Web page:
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megd

  • 3 years ago

suppose a molecule of water is propelled from a point 6 inches below floor level at an angle of 60 with an initial velocity of 21.3 feet per second. write modeling equations that describe the position of the molecule in the water stream for any time t

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  1. TuringTest
    • 3 years ago
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    this problem is word-for word for sure? like "below floor level" and all that weird-sounding stuff?

  2. megd
    • 3 years ago
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    yes that's what it said word for word i tried plugging this into my calculator: x = 21.3T cos (60) and y = 21.3T sin (60)-16t^2 - 0.5 and the graph goes downward which isn't right

  3. FreeTrader
    • 3 years ago
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    1) Convert units to be the same. 2) Draw a diagram (on paper) of what's going on. 3) Use trig relationships to figure out missing parts of your diagram. 4) Integrate the velocity formula to find the position function. That should get you pointed in the right direction.

  4. megd
    • 3 years ago
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    tried graphing it and it points downward which isn't right..

  5. FreeTrader
    • 3 years ago
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    You stated you tried graphing it with a calculator graphing utility. I suggest you draw it out on paper and begin thinking about it from there.

  6. megd
    • 3 years ago
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    tried that too and it seems like it should point upward

  7. FreeTrader
    • 3 years ago
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    Okay, label all the information you have on your diagram. Can you use Trig to find the missing information you need to solve for the position function?

  8. TuringTest
    • 3 years ago
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    There is no way it should be pointing upward with the angle at 60 deg

  9. megd
    • 3 years ago
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    well this if for parametric equations so yes you can

  10. megd
    • 3 years ago
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    not straight upward but to some degree yes it should be

  11. TuringTest
    • 3 years ago
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    your calculator isn't in radians or anything is it? and what do you mean above? how can the fact that is is parametric change the fact that it angles upwards if initiated at 60 deg

  12. TuringTest
    • 3 years ago
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    my calculator has it pointing upwards

  13. megd
    • 3 years ago
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    no its in degree mode. it should be in quadrant 1 and slanted at a 60 degree angle, i mean above the x axis basically, when i graphed it, it appeared below the x axis which cant be right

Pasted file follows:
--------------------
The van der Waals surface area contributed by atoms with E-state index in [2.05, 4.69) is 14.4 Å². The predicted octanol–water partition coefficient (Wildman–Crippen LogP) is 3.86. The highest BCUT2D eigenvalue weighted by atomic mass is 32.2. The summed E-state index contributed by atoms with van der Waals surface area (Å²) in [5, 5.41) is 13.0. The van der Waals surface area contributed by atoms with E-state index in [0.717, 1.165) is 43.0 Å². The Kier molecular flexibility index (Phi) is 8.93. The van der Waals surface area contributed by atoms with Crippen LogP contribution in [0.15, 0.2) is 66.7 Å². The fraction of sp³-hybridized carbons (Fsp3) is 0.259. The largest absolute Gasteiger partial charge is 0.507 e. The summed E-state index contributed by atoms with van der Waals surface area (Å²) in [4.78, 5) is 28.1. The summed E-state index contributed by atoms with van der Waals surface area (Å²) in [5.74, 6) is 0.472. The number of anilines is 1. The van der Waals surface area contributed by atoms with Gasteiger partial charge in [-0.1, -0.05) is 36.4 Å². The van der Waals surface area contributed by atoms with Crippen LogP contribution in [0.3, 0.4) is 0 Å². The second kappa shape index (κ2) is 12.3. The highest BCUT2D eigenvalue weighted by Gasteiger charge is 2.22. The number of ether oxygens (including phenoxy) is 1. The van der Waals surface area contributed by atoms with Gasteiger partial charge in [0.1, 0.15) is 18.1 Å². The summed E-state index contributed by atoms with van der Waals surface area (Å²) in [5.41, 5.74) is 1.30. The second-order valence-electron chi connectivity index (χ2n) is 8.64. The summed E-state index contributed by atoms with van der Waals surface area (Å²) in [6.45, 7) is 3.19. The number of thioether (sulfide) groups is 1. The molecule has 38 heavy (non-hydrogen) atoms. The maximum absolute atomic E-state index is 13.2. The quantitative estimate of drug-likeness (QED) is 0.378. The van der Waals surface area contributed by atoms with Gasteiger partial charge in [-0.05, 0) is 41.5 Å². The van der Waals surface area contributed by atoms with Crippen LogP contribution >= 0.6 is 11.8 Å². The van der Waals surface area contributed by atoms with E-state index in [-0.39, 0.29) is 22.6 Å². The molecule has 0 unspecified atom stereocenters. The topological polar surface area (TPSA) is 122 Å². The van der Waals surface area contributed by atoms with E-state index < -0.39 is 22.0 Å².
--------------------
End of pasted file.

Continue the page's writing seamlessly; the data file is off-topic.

14. megd
    • 3 years ago
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    what did you use as the equations then?

  15. FreeTrader
    • 3 years ago
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    Are you translating by 6 inches? That would be below the x axis pointed up.

  16. TuringTest
    • 3 years ago
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    same as you x=21.3Tcos60 y=21.3sin60-16t^2-.5 wait, I did something when I tried to zoom and it changed downward, weird...

  17. megd
    • 3 years ago
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    i put 0.5 so thats like 6 inches. yeah this doesnt make much sense....the next question is how long is the water molecule in the air before coming down to floor level..

  18. megd
    • 3 years ago
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    but if you look at the table it appears to be positive for just a little bit

  19. TuringTest
    • 3 years ago
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    for the next part we should be solving\[h(t)=21.3t \sin(60)-16t^2-0.5=0\]to find the time in the air

  20. TuringTest
    • 3 years ago
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    of course we will get two answers and we want the larger one

  21. FreeTrader
    • 3 years ago
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    Best wishes with this. My time's up for today. Bye guys.

  22. TuringTest
    • 3 years ago
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    later :)

  23. megd
    • 3 years ago
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    but couldnt you just look at the table? i would get between 1.1 and 1.15 if i do it that way?

  24. TuringTest
    • 3 years ago
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    what table?

  25. megd
    • 3 years ago
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    hit 2nd and graph

  26. megd
    • 3 years ago
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    i would get 1.3 seconds

  27. megd
    • 3 years ago
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    sorry 1.13

  28. TuringTest
    • 3 years ago
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    I keep getting different answers... I must be tired. did I put this into wolfram right? http://www.wolframalpha.com/input/?i=t%3D%28-21.3sin60%2Bsqrt%28%2821.3sin60%29%5E2-4*-16*-.5%29%29%29%2F%282*-16%29